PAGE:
My gran used to smoke the cheap cigarettes. John Player Specials, Craven A menthols, Number 7s. She’d buy them by the carton and squirrel them away in the closet in her bedroom. My uncles would swipe one from her open pack on the kitchen table, and cough and stare down at the red cherry between their fingertips and say fuck these are awful why can’t you get Du Mauriers? Export As?
She would make that noise with her tongue and tuck the rest of the pack into her purse.
She had one of those little cigarette machines, too, where you buy the filters and tubes and the tobacco in a tin, and her and my aunts would sit around the table and stuff little wads of tobacco into the groove in the machine and slide it back and forth and a cigarette would pop out the end. You had to get just the right amount in there to get it to burn just right, but look how much cheaper it is, they would all say, like they were trying to convince each other of something none of them truly believed.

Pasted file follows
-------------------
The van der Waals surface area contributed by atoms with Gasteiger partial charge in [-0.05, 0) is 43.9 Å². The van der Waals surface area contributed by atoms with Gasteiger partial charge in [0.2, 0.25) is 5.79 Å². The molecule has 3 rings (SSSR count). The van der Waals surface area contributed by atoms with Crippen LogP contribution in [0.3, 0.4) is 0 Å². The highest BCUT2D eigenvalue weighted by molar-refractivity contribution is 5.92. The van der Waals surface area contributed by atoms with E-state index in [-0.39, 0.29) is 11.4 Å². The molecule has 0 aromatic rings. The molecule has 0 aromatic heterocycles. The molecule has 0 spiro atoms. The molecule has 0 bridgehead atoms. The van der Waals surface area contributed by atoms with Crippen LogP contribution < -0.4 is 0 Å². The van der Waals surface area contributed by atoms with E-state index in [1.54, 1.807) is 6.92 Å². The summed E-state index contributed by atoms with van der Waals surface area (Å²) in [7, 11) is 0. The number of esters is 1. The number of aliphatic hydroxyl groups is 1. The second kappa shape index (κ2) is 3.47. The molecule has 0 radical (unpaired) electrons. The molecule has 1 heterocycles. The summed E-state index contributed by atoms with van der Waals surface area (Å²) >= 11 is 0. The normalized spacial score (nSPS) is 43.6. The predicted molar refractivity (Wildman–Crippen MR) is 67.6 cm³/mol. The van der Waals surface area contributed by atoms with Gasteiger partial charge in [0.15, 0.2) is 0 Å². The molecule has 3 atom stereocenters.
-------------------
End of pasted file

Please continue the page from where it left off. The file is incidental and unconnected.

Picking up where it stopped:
My gran unknowingly smoked her last cigarette on a Friday afternoon, and broke her hip that night when her foot fell off of the footstool during Jeopardy! and her heel hit the floor on a weird angle. She always said that new hardwood floor was easier to sweep than the carpet ever was to keep vacuumed. She was hospitalized right away, went into a coma, and died the following Wednesday without ever really waking up again. She was almost ninety years old. It all happened so fast but hey at least she never had to quit smoking, everybody said.
Ivan Coyote was born and raised in Whitehorse, Yukon Territory. An award-winning author of eight collections of short stories, one novel, three CD’s, four short films and a renowned performer, Ivan’s first love is live storytelling, and over the last nineteen years they have become an audience favourite at music, poetry, spoken word and writers’ festivals from Anchorage to Amsterdam.